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# Error: The operation completed successfully
[You can look up various error codes here](/winerr/).
Most people have experienced this or similar weird messages at least once.
Here's an explanation why there is a "success error"
Badly programmed error checking or an unexpected condition.
## The number `0`
It's the result of the number `0` being used as error code.
![Error code 0](data/error_0.png)
Here is an explanation why this happens. There are two main reasons:
## A: Give error code as result of a function
When a function says it returns an error code it has to return one,
there is no "I don't have one this time" value because there is no integer value for "no integer".
It's common to return `0` when the operation completed successfully and a different number otherwise.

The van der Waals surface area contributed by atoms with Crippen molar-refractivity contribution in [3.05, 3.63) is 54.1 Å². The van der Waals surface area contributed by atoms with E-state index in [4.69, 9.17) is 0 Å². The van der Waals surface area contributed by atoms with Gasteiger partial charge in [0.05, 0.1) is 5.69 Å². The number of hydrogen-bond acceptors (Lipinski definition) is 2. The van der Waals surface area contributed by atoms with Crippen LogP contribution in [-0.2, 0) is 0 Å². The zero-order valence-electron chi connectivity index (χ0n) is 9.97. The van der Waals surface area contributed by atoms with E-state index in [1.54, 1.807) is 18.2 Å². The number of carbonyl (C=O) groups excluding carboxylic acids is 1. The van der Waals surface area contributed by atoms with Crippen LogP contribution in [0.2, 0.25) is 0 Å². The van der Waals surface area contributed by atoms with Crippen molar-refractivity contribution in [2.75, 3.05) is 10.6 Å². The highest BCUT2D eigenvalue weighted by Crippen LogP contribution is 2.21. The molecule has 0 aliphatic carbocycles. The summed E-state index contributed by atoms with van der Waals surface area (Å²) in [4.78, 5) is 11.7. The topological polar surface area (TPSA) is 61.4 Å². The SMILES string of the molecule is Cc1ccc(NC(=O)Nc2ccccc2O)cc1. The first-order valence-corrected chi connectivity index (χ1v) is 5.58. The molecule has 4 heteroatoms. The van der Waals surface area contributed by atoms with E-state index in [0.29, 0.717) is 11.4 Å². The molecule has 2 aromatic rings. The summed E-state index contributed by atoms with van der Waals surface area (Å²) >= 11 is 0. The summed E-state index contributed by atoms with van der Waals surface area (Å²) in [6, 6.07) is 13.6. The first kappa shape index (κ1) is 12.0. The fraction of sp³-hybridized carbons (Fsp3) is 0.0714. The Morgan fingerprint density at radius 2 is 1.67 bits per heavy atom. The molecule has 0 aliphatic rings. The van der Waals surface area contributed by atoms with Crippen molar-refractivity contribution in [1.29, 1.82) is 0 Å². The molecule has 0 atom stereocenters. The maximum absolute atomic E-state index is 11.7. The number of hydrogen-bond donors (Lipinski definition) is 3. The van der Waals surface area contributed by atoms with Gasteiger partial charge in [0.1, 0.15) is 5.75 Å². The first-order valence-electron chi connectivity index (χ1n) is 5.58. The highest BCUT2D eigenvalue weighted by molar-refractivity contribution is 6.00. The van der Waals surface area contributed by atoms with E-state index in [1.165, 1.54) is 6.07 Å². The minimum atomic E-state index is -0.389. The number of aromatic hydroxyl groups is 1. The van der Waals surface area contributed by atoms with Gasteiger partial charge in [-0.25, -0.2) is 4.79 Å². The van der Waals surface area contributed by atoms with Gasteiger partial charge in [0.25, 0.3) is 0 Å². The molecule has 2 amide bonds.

One of the most common codes people see is `5` (or `0x5`) which means "Access Denied".
This scenario can go wrong in two common ways:
The function returned `0` but the program tests for success in another way, for example if a certain file is there after installation.
The developer did not implement a check for a function because "it should never fail",
but when it eventually does fail, dependent actions do nothing and you check the wrong error code.
Some functions reset the code to `0`.
## B: Windows Error Code
Sometimes you want to return something more complex than numbers,
but processors only allow integers as function results.
In that case you store the complex result in memory and return the memory location where you put it.
It's common to return `0` if nothing was put in memory (usually because of an error).
This means you need to have a different error reporting mechanism.
In Windows, each thread can do `SetLastError(error_code)` and `GetLastError()`.
Some functions set this to `0` on success,
some only set it when they fail and otherwise leave it unchanged.
## Origin of the text
Windows has a function that retrieves the message for a given error code.
Programmers don't put these messages in,
Windows has them already and they added the message for `0`.
These messages are always in the language of the operating system and thus might show in a different language.
An english application will still show german messages if Windows is set to german.